A case of bacterial meningitis has been reported at Miramar’s Fairway Elementary school, with parents of children at the school being warned to look out for meningitis symptoms such as high fever, chills, fatigue and rash.
A letter from the school’s principal to parents recommends that “you take your child to your healthcare provider immediately” if any symptoms are observed. Additional symptoms associated with the illness include confusion, intense headaches, nausea, vomiting, and stiffness in the neck or spine.
Symptoms can occur anywhere from two to 10 days after exposure, though usually within five days.
Most people infected with the disease recover, but it can be fatal in some cases. In October, an 18-year-old student at Miami-Dade’s Coral Reef Senior High School died from meningitis. A year before that, a first-grader at Hollywood’s Beachside Montessori died from the disease.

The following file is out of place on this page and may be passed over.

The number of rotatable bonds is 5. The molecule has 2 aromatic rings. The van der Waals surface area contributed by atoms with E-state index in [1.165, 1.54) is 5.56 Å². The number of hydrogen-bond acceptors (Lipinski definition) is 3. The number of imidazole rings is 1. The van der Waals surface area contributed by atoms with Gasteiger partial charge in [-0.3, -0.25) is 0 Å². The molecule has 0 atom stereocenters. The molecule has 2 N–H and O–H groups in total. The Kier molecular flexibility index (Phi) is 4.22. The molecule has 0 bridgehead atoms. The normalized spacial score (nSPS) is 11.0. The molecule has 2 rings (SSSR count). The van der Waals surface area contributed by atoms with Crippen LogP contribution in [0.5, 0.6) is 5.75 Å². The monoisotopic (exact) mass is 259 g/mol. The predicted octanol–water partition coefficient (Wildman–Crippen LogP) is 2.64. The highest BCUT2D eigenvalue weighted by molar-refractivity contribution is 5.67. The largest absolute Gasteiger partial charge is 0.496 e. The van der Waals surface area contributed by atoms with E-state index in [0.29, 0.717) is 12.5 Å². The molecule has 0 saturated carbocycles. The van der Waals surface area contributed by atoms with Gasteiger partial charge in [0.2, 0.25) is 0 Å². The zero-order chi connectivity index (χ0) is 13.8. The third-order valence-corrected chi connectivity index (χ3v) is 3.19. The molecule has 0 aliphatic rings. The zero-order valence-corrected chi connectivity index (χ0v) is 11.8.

Dr. Paula Thaqi, director of Broward County’s Health Department, said the department does not release details in individual meningitis cases, though Thaqi said the reported case at Fairway Elementary “was not fatal.”
“These bacteria are not as contagious as what causes the common cold or flu,” Thaqi wrote in an e-mail. “The bacteria are not spread by casual contact or by simply breathing the air where a person with [meningitis] has been.”
It is people who come in close contact with an infected person (such as household members) who are generally at risk of contracting the disease. Once a person is infected, bacterial meningitis can progress rapidly — potentially causing complications such as brain damage, hearing loss, or learning disabilities.
As a precaution, children at Fairway Elementary are instructed to receive two days’ worth of antibiotics, starting immediately.
The Broward school district declined comment, saying only that it is working “in close collaboration with the Broward County Health Department.”